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1951 Fender Owned by Stevie Ray Vaughan Auctioned for Huge Sum

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Known as the first professional-grade guitar that Texas blues legend Stevie Ray Vaughan played in not only his first studio recording but also earlier performances, a 1951 Fender Broadcaster guitar recently sold at auction in Dallas, Vaughan’s hometown. The instrument went for $250,000.

A spokesman for Heritage Auction, Eric Bradley, stated that the winning bidder for the auction, held on Sunday, April 15, chose to remain anonymous at this time. Craig Hopkins, Vaughan’s biographer, had noted last week that this particular electric guitar had “…considerable historical significance,” explaining that it was the one Vaughan “…pretty much learned his craft on.”

A gift from Jimmie Vaughan, the bluesman’s brother, in the late 1960s, the guitar had the name “Jimbo” carved on its back. Hopkins explained that in 1971, Stevie Ray Vaughan had traded the guitar away, and noted in an interview how much he had wanted to have it back. Despite his short-lived mainstream media career (lasting seven years), Vaughan is credited with being the most influential guitarists in the revival of the blues genre in the 1980s. His style and influence continue to be felt long after his death. Vaughn is noted as an icon for many a young protégé well into this decade. Inspired by his brother Jimmie, he began playing guitar at the age of seven, and in 1971 he dropped out of high school and moved to Austin to pursue his dreams in music. By late 1977, he had formed the group Double Trouble, and in ’83 his debut album was released, entitled “Texas Flood.” Vaughan died in a helicopter crash in 1990. He was only 35 years old.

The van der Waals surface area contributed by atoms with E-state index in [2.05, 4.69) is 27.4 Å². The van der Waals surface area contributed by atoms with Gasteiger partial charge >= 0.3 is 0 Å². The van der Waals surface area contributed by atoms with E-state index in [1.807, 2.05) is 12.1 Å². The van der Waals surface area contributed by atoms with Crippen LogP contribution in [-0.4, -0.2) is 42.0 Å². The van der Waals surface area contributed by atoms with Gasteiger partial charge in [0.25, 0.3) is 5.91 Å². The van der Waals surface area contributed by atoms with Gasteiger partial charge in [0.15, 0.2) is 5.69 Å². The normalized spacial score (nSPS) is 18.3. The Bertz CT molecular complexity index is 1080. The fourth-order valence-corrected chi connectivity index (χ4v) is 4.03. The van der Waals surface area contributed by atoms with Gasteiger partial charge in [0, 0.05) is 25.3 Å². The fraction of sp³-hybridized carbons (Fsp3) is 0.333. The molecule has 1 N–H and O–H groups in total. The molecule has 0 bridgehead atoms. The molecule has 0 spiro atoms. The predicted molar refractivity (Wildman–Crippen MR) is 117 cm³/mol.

Stevie Ray Vaughan And Double Trouble Don Hunstein

Photo: Wikimedia Commons

A gift from Jimmie Vaughan, the bluesman’s brother, in the late 1960s, the guitar had the name “Jimbo” carved on its back. Hopkins explained that in 1971, Stevie Ray Vaughan had traded the guitar away, and noted in an interview how much he had wanted to have it back. Despite his short-lived mainstream media career (lasting seven years), Vaughan is credited with being the most influential guitarists in the revival of the blues genre in the 1980s. His style and influence continue to be felt long after his death. Vaughn is noted as an icon for many a young protégé well into this decade. Inspired by his brother Jimmie, he began playing guitar at the age of seven, and in 1971 he dropped out of high school and moved to Austin to pursue his dreams in music. By late 1977, he had formed the group Double Trouble, and in ’83 his debut album was released, entitled “Texas Flood.” Vaughan died in a helicopter crash in 1990. He was only 35 years old.